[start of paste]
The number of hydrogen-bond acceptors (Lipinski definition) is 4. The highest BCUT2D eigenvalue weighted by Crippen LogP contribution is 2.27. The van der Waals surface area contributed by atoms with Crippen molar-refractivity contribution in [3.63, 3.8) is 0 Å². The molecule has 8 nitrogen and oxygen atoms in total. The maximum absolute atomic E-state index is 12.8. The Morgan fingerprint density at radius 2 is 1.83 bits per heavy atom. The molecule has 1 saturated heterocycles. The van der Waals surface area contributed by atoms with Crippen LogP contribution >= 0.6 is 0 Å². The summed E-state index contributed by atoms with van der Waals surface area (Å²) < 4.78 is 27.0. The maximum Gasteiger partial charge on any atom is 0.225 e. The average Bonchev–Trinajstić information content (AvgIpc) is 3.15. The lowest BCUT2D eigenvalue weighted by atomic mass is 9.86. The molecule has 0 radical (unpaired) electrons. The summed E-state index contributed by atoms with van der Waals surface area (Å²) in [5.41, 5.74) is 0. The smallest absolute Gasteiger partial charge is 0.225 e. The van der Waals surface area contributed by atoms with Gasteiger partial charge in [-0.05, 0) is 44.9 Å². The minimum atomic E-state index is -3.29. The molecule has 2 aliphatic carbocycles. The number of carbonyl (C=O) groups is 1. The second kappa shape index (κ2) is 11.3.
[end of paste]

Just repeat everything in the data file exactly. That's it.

The number of hydrogen-bond acceptors (Lipinski definition) is 4. The highest BCUT2D eigenvalue weighted by Crippen LogP contribution is 2.27. The van der Waals surface area contributed by atoms with Crippen molar-refractivity contribution in [3.63, 3.8) is 0 Å². The molecule has 8 nitrogen and oxygen atoms in total. The maximum absolute atomic E-state index is 12.8. The Morgan fingerprint density at radius 2 is 1.83 bits per heavy atom. The molecule has 1 saturated heterocycles. The van der Waals surface area contributed by atoms with Crippen LogP contribution >= 0.6 is 0 Å². The summed E-state index contributed by atoms with van der Waals surface area (Å²) < 4.78 is 27.0. The maximum Gasteiger partial charge on any atom is 0.225 e. The average Bonchev–Trinajstić information content (AvgIpc) is 3.15. The lowest BCUT2D eigenvalue weighted by atomic mass is 9.86. The molecule has 0 radical (unpaired) electrons. The summed E-state index contributed by atoms with van der Waals surface area (Å²) in [5.41, 5.74) is 0. The smallest absolute Gasteiger partial charge is 0.225 e. The van der Waals surface area contributed by atoms with Gasteiger partial charge in [-0.05, 0) is 44.9 Å². The minimum atomic E-state index is -3.29. The molecule has 2 aliphatic carbocycles. The number of carbonyl (C=O) groups is 1. The second kappa shape index (κ2) is 11.3.